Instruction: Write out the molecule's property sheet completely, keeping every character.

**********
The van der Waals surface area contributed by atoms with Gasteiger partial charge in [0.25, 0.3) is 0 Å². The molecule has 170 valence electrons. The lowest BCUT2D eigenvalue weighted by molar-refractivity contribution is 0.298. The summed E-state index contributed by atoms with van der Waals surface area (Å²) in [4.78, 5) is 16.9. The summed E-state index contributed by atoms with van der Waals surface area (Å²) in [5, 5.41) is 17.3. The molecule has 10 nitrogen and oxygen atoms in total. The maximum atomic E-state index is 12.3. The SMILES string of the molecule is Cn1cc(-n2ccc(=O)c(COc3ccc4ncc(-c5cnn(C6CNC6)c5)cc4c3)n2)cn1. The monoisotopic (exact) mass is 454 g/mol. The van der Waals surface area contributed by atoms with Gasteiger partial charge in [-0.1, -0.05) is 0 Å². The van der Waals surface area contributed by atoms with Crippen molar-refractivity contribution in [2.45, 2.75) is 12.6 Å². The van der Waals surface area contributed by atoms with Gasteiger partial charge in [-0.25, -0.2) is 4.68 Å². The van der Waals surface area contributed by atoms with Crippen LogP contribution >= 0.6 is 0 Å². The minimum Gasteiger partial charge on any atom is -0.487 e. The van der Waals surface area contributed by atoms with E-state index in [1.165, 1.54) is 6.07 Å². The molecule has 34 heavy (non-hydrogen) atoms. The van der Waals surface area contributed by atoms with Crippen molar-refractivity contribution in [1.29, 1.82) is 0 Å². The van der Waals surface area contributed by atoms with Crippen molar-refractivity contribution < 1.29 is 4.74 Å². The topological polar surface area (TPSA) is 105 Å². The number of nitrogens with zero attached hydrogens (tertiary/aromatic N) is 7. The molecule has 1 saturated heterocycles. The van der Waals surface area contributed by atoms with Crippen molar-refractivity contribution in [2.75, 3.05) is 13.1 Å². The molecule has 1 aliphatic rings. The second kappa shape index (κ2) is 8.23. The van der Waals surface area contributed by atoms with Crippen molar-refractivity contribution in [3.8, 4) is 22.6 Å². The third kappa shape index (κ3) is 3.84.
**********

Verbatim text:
The van der Waals surface area contributed by atoms with Gasteiger partial charge in [0.25, 0.3) is 0 Å². The molecule has 170 valence electrons. The lowest BCUT2D eigenvalue weighted by molar-refractivity contribution is 0.298. The summed E-state index contributed by atoms with van der Waals surface area (Å²) in [4.78, 5) is 16.9. The summed E-state index contributed by atoms with van der Waals surface area (Å²) in [5, 5.41) is 17.3. The molecule has 10 nitrogen and oxygen atoms in total. The maximum atomic E-state index is 12.3. The SMILES string of the molecule is Cn1cc(-n2ccc(=O)c(COc3ccc4ncc(-c5cnn(C6CNC6)c5)cc4c3)n2)cn1. The monoisotopic (exact) mass is 454 g/mol. The van der Waals surface area contributed by atoms with Gasteiger partial charge in [-0.1, -0.05) is 0 Å². The van der Waals surface area contributed by atoms with Crippen molar-refractivity contribution in [2.45, 2.75) is 12.6 Å². The van der Waals surface area contributed by atoms with Gasteiger partial charge in [-0.25, -0.2) is 4.68 Å². The van der Waals surface area contributed by atoms with Crippen LogP contribution >= 0.6 is 0 Å². The minimum Gasteiger partial charge on any atom is -0.487 e. The van der Waals surface area contributed by atoms with E-state index in [1.165, 1.54) is 6.07 Å². The molecule has 34 heavy (non-hydrogen) atoms. The van der Waals surface area contributed by atoms with Crippen molar-refractivity contribution in [1.29, 1.82) is 0 Å². The van der Waals surface area contributed by atoms with Crippen molar-refractivity contribution < 1.29 is 4.74 Å². The topological polar surface area (TPSA) is 105 Å². The number of nitrogens with zero attached hydrogens (tertiary/aromatic N) is 7. The molecule has 1 saturated heterocycles. The van der Waals surface area contributed by atoms with Crippen molar-refractivity contribution in [2.75, 3.05) is 13.1 Å². The molecule has 1 aliphatic rings. The second kappa shape index (κ2) is 8.23. The van der Waals surface area contributed by atoms with Crippen molar-refractivity contribution in [3.8, 4) is 22.6 Å². The third kappa shape index (κ3) is 3.84.